Irvin didn't have the coverage skills necessary to play free safety, but he was such an explosive athlete that Mt. San Antonio coaches knew they had to get him on the field somewhere.
Two days before Mt. San Antonio's fifth game of the season in 2008, Uiagalelei decided to experiment with Irvin at end. Irvin didn't know the defense all that well, and he often was lining up against tackles at least 50 pounds heavier. None of that mattered.
"He just did a move and it was like, 'Oh, my gosh, he's a natural,' " Uiagalelei said.
Irvin harassed quarterbacks for the rest of that season and really came into his own the following season. Irvin had 72 tackles and 16 sacks in 2009 while helping Mt. San Antonio win a national community college championship.
His time at Mt. San Antonio wasn't easy. Irvin said he lived in a two-bedroom apartment with eight teammates for much of his time there. But his on-field performance made him a four-star prospect.
"It was hard," Irvin says. "I was struggling, but I made it through."
Selecting a Division I school to attend proved equally difficult. Irvin initially committed to Tennessee but changed his mind after Lane Kiffin moved on to USC. He switched his commitment to Arizona State, only to eventually sign with West Virginia. Irvin had a longstanding relationship with West Virginia assistant Lonnie Galloway
He wasted no time translating his pass-rushing skills to the Division I level. In his third game at WVU, Irvin had three sacks and forced a fumble in a 31-17 victory over Maryland. Irvin also came on strong down the stretch, with two sacks in four of his last six games. His 14 total sacks ranked him second nationally to Clemson's DaQuan Bowers, now a rookie with the Tampa Bay Buccaneers.
Irvin basically maneuvered around Big East offensive tackles just as he had dominated junior college linemen. He showed the same pass-rushing skills that had first become evident on the Mt. San Antonio practice fields.
"When you see him play, he practices that same way," Uiagalelei says. "He brought that tenacity. That's the way he practiced. A lot of guys used to get upset with him. I'd say, 'Hey, why do you get upset? The reason he plays the way he does is because of the way he practices.'
"I never had to tell the guy to hustle or to run or to sprint. He used to always tell me, 'Coach, I don't have anything at home. This is everything. If this doesn't work, that's it.' I'd say, 'Well, you know what you have to do. You've got everything laid out for you. Let's go and get it done.' "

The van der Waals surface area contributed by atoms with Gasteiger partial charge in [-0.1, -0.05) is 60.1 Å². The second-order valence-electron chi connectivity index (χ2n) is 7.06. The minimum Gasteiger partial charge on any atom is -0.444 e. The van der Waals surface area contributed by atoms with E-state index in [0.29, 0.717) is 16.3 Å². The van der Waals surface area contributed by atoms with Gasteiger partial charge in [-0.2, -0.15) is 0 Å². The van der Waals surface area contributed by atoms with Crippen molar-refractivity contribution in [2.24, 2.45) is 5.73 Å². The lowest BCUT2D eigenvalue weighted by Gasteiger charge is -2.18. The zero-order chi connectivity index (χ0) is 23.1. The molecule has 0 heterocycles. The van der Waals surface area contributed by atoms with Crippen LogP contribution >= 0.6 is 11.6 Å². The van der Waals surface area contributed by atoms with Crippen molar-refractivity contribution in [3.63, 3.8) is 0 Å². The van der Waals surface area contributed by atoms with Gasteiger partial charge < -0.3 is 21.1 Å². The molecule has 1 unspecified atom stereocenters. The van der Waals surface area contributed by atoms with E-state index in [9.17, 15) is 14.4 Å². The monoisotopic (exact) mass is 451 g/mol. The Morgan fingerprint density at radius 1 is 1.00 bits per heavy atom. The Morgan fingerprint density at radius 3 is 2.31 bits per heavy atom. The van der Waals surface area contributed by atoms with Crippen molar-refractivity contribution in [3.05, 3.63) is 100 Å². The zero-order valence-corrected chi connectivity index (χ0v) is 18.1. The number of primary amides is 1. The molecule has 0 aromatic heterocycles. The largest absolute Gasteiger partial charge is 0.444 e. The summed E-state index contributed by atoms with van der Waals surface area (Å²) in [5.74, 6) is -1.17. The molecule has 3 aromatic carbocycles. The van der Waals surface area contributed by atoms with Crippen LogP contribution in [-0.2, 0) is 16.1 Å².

How much could Irvin's pass-rushing skills pay off for him? NFL scouts typically treasure any defensive linemen who can produce 14 sacks while playing in a major conference, but Irvin's lack of size and bulk could limit his pro potential. Although he has discussed getting up to 245 pounds for his senior season, that still would leave him about 20 pounds lighter than any of the defensive ends selected in the first round of the most recent NFL draft. Irvin might need to make one more position move in the pro ranks.
"He's going to have to change positions if he's going to have any kind of significant time in the NFL," says Rob Rang, a senior analyst for nfldraftscout.com. "He's most likely a 3-4 rush linebacker. ... Those statistics jump off the page, but he's very much a product of the role he was allowed to play. He doesn't necessarily translate to a guy who's going to go to the NFL and be this productive."
Irvin believes he can continue to work around his lack of size, but he also has prepared himself just in case. He no longer is banking his entire future on football. Irvin instead has used the sport to give himself a backup plan.
He may have once been foolish enough to blow his chance at a high school diploma, but Irvin says he now is working toward earning his college degree in December. Irvin jokes that his mother probably will faint the day he graduates.
"Words can't express it," Lee says. "I'm not going to lie. When I hear about that, I continue to say I give God the glory because that boy has come a long way. I'm so proud of him, so proud.
"I don't even know the words to say how proud I am of that boy, after what he's been through."